The key ring have a Mercedes key, MVP card, and a Giant’s card.

Um, I'm pretty sure that these keys will get claimed one way or another.

Context/What do you do?

I've been circling around a thought for the past few weeks and I'm still not sure what I want to say about it but here goes...

I always said if I won the lottery and could retire tomorrow, I would. I also acknowledged that I'd probably get bored doing nothing pretty quickly but I'd sure like to give it a try and see how long it took.

In the last few weeks I met up with an old friend who is independently wealthy and really can do nothing if she chooses to, and sometimes chooses to. And we had a nice chat but the things that she was talking about had very little to do with the things that I was talking about. It was like we were in very separate circles and trying to find ways to at least bridge the circle edges for a little while.

And then I saw the movie "About A Boy", in which Hugh Grant plays someone who is independently wealthy and does very little at all (lots of TV watching and such.) And Hugh's character meets a woman who asks him the inevitable question, "What do you do?" When he admits that he does nothing, she's singularly unimpressed. In order to impress her versus actually giving his life meaning, he pretends to be a father.

And there's the rub. Because the first question almost always asked is "What do you do?" as in "How do you spend your day?" The assumption is that you work, or go to school, or take care of children. Or, if none of those, that you do philanthropic work or creative endeavors. This is how we define each other when we meet. This is how we create context.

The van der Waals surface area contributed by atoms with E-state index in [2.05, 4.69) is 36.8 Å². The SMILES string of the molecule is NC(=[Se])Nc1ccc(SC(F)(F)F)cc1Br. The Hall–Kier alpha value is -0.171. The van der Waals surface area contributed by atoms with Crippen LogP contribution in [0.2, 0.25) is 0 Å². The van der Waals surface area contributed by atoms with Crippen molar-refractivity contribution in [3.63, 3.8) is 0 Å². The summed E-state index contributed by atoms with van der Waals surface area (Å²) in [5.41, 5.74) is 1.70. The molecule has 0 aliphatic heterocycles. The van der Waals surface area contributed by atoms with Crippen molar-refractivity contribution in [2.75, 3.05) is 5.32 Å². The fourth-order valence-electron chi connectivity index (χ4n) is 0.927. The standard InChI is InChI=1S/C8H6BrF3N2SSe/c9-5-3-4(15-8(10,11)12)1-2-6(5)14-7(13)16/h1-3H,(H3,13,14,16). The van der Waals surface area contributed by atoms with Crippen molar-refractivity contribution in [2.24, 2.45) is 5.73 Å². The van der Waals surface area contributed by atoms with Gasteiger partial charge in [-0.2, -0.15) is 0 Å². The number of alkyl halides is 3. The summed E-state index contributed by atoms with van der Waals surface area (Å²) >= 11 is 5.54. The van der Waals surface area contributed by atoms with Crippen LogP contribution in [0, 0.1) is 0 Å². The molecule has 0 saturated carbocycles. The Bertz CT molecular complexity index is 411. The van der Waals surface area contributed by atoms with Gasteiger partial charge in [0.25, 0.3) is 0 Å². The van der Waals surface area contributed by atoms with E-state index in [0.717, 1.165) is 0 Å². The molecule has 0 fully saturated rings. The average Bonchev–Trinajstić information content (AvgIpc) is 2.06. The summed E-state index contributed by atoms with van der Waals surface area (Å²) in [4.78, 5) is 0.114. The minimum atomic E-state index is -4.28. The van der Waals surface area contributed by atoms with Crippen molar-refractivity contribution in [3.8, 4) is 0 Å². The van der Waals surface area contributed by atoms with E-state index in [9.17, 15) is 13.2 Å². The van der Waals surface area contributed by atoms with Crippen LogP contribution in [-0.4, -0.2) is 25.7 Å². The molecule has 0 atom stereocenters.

What do you do?

I'm an X.

Oh, an X.

And with that we begin to make and remake assumptions about how great or terrible it is to be an X doing what Xes do. But we have a neat little box, right or wrong, in which to put this new person.

But if you're not an X or a Y or a Z, then what? How do you connect with other people who are Xes and Ys and Zees? What do you talk about? How do you create your own context? How do you not lose yourself?

This becomes a more important topic to me as we approach honest-to-god retirement (hopefully early retirement within the next 10 years). Because once we are retired, then what? Do I work part-time in something that is less stressful than my current job or even enjoyable once salary isn't an issue? Do I volunteer and make the world a better place? Do I start drinking lime daiquiris at 11 am? What?

I took a Retirement prep class a number of years ago and it had great financial advice and tax advice and lots of wonderful components. One of the segments was on health in retirement and what they shared (statistics) was rather sobering. Apparently, people who have worked for years and years sometimes have the irritating habit of dropping dead soon after retiring unless they have something scheduled to do. It's like some part of them realizes that they no longer have context and says "Okay, I guess we're done here. Check, please!" and *poof* they're gone.

I've recreated myself a couple times in a professional sense and I guess I will again when the time comes but it's a little worrisome. I'd invite comment from those that have successfully negotiated the retirement wave and lived to surf another day. Or those that have found non-standard ways to answer the question "What do you do?"

17 April 2008

Sell By Dates and Other Devils